In addition to living in earthquake country, I happen to live in Humboldt County, the capitol of pot culture in the U.S. It seems like every month or so, MSNBC, Fox or the LA Times puts out an article or segment whipping the public into a frenzy about grow houses and Mexican drug gangs that are out to behead innocent grannies. One "documentary" actually followed a DEA agent through a National Park as he talked about the drug gangs. When he stumbled onto a grow site, he actually pointed to a tortilla wrapper and a sexy Mexican novella as evidence that MS 13 is out to grow jazz tea and hunt your grandmother with their machetes.
What these articles never seem to do is focus on the POSITIVE. I'm not just talking about the increased availability of tasty baked goods and chocolate in our area.
What Humboldt county DOES have is a bunch of amazing glass artists. The need for smoking accessories brings out the artistic (and entrepreneurial) side of many of our residents.
I honestly had no idea that there was such a large subculture of glass artists focusing on stretching the boundaries of glass pipes, but it doesn't surprise me. The above YouTube clip is a trailer for a forthcoming documentary about pipe culture by M. Slinger called Degenerate Art: The Art and Culture of Glass Pipes. Holocaust-insensitive title aside, the scene seems to be ripe for some documentation, and perhaps some appreciation from the rest of the art and craft world.
As you might guess, function is somewhat arbitrary in many of the pieces that come out of this scene. An $8,000 glass pipe is really no different than what ceramic artists have been doing with teapots for years. Nobody is going to brew up a steaming pot of tea in a Sergei Isupov teapot, so the lack of functional use shouldn't be a deal-breaker.
In fact, the function of these pipes is mostly metaphorical. Slinger and his fellow glass artists are philosophical when it comes to function....as they have to be so as not to end up like Tommy Chong. The pipes will be displayed and treasured by collectors, monuments to human creation...and the impulse to change the situation one's situation is in.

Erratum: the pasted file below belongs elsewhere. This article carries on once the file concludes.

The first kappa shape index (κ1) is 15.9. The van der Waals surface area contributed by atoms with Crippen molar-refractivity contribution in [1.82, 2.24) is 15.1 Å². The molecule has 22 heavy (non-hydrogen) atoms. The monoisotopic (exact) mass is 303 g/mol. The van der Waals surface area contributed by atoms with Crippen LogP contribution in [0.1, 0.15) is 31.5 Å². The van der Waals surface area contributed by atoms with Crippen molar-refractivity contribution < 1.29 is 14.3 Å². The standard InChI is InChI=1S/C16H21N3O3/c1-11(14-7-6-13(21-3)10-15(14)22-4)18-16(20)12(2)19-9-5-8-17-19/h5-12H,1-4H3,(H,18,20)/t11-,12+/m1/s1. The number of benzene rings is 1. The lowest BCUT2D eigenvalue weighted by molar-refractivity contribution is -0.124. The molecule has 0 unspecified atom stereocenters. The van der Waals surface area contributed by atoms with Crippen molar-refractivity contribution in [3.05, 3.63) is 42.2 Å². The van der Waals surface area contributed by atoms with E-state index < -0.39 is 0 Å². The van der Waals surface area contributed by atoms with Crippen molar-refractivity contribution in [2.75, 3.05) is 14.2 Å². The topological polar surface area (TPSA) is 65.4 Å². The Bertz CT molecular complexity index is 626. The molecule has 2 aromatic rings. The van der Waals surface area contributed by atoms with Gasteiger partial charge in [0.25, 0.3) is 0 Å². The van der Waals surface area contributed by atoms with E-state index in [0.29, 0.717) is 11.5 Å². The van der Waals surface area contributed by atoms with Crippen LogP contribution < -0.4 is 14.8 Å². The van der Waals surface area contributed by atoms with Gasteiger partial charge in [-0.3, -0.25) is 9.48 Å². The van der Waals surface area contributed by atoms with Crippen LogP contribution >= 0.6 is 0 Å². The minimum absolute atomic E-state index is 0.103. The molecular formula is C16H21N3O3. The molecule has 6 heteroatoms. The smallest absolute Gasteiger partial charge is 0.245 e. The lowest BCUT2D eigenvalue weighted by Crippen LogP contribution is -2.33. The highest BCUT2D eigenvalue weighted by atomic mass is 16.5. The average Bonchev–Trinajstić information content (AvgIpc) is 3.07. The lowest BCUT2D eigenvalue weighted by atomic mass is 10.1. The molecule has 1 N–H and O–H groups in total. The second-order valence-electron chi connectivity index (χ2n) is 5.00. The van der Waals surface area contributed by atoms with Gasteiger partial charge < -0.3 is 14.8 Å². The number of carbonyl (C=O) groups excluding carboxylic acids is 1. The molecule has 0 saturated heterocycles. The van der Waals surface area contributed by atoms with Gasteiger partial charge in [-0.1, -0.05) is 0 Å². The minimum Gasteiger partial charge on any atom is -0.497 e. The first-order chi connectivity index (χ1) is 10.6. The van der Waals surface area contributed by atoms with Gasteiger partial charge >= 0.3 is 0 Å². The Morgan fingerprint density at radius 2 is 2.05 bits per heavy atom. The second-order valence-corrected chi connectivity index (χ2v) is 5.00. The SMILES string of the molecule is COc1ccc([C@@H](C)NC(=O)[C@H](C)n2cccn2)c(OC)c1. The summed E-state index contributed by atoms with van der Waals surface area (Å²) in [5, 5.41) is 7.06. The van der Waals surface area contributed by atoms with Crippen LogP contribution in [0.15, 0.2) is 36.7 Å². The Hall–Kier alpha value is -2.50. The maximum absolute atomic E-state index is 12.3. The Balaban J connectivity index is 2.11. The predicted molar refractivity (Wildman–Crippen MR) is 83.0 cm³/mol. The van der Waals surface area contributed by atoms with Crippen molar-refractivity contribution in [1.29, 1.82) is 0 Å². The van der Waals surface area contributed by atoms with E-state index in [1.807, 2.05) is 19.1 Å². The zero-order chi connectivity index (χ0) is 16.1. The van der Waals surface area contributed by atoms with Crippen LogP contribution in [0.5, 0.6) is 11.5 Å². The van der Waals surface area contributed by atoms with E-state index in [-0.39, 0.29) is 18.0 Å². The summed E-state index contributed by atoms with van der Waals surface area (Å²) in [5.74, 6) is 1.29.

A few years back, many of the glass artists featured in the documentary came together in Arcata, the town next to me, to work on a gigantic collaborative pipe sculpture. The creation of the "sculpture" is documented on Slinger's website, thataintart.com.
Lots of the work that comes out of this network of artists is free of day-glo head shop kitsch, but some of the artists take kitschy psychedelic imagery and warp it back on itself. Many of the artists profiled in the documentary have been showing their work together in fine art galleries, inviting both the scrutiny and increased attention that broader exposure can bring. It seems like some of the artists actually know their way around an artist statement!
The quasi-legal nature of their art is all part of the fun. I can't wait to see the artists talk about their run-ins with the law in the documentary. Slinger and Co. have also started a book imprint called Grit City that sells beautiful monographs about their art. Their first book was entitled "Smoked", and it has already sold out. A second volume of "Smoked" will be coming out this summer.
C'mon, Corning Glass Museum! C'mon, Pilchuck! It's time for you to ditch the second-rate Chihuly knock-offs and prove that you're down with some real glass art. What are you ashamed of? As for the rest of you.... it's time you stopped living like you did when you were in college. You know you can afford to ditch the crunched up beer can or hollowed-out apple and invest in some real functional art.
LINK to Degenerate Art show at the Mark Wooley Gallery